In the first of a series of articles about the history of Bournville and Cadbury, Abigail Thomas-Brown looks at how the chocolate manufacturer created Birmingham’s garden suburb.
Cadbury, the second largest confectionery company in the world. The company operates in more than 50 countries worldwide, and is renowned for its catchy advertisement campaigns. It’s been a household name since the 1800’s, and where did it all start? Right here, in Birmingham.
In 1824, John Cadbury opened a grocer shop on Bull Street, in Birmingham city centre. He began preparing (using a pestle and mortar), producing and selling tea, coffee and of course, drinking chocolate. He was passionate about his drinking chocolate which he believed to be the healthy alternative to alcohol.
He later moved his production into a factory in Bridge Street, and began producing various cocoa and drinking chocolates. Soon after, his brother Benjamin partnered with him to form a company called Cadbury Brothers of Birmingham. Only the wealthy were able to purchase his wares as the production cost was so high, but in 1850, import taxes on cocoa were reduced, making chocolate more affordable for everyone.
John’s sons took over the business in 1861, and decided in 1878 that they needed new premises to receive milk shipped by canal, and cocoa brought via rail from London. After considering many English cities for the job, they acquired the Bournbrook estate, on the outskirts of Birmingham. They renamed the estate Bournville and opened the factory the following year.
Bournville as we know it now, was then a vast countryside. Birmingham architect, George H. Gadd drew up plans for the factory, and 16 houses were built nearby for foremen and senior employees. The factory was nicknamed as ‘Bournville factory in a garden’.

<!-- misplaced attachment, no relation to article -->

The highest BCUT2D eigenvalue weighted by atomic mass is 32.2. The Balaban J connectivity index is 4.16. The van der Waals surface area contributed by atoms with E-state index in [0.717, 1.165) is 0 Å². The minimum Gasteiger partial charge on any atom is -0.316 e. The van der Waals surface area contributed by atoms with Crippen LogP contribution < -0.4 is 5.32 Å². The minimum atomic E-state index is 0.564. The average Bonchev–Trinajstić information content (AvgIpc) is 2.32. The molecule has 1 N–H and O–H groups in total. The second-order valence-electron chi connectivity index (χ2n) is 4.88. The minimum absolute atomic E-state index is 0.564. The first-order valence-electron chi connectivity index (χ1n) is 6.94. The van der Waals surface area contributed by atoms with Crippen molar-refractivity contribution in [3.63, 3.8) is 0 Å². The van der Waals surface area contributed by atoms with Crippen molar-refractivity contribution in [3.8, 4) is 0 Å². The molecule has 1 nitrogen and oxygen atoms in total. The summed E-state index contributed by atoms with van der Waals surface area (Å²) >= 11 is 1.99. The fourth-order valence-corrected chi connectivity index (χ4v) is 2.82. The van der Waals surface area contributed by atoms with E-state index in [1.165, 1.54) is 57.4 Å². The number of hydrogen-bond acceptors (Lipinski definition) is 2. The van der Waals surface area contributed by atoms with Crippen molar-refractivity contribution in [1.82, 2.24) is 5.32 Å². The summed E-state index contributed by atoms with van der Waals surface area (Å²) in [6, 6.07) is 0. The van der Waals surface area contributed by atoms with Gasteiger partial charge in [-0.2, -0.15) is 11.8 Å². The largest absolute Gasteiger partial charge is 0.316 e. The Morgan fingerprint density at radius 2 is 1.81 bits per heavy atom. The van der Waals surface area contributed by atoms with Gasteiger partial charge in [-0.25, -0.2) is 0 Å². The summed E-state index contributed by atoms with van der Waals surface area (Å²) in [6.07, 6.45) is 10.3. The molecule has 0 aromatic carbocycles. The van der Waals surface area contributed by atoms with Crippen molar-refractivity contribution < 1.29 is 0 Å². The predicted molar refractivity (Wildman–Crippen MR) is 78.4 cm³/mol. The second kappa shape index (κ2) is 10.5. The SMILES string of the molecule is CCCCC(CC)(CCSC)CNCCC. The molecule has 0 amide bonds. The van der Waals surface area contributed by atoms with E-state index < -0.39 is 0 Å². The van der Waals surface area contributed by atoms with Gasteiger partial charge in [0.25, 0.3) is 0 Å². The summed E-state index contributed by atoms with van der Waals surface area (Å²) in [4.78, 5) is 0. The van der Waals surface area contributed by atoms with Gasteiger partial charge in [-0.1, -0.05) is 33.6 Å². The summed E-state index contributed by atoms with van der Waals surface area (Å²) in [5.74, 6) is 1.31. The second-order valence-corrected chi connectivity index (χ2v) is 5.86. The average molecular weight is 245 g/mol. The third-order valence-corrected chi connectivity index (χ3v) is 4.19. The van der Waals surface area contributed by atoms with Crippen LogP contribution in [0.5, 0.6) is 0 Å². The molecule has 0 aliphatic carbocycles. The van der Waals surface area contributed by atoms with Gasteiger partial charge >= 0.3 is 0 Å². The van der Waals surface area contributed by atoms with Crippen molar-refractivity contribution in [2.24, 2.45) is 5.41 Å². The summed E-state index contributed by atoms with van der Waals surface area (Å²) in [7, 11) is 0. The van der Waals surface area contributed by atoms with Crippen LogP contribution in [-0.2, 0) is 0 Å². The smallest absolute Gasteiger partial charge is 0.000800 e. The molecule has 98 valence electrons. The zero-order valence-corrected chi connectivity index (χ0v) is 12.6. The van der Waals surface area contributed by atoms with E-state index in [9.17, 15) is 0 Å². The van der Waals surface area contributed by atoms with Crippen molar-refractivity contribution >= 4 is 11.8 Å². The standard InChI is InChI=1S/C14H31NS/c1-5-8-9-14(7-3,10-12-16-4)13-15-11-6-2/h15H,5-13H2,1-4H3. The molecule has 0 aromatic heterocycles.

George Cadbury began to purchase more land as his business expanded. As such he built more cottages. His designs were specific as he wanted to ‘alleviate the evils of modern more cramped living conditions’. Midland houses at this time were traditional ‘tunnel back’ designs. Cheap, large scale housing complying with the public health acts. They were built in long rows with entrances to the back through passageways. George wanted to bring light to his houses and chose rectangular houses with large gardens.
Bournville was called a ‘model village’ when plans to build began, but by 1895, 143 cottages were built and it was called a ‘garden village’ as he wanted to keep the rural feel, by ensuring that gardens were not overshadowed. He said that a tenth of the estate should be ‘laid out and used as parks, recreation grounds and open space.’
Thus, the foundations of the Bournville we know today were laid. It would seem that a nice bar of chocolate after a hard day is not all we have to be grateful to Cadbury for. He founded the Bournville Village trust, to maintain housing estates and preserve it for future generations. Remember to thank him next time you have a cup of cocoa before bed.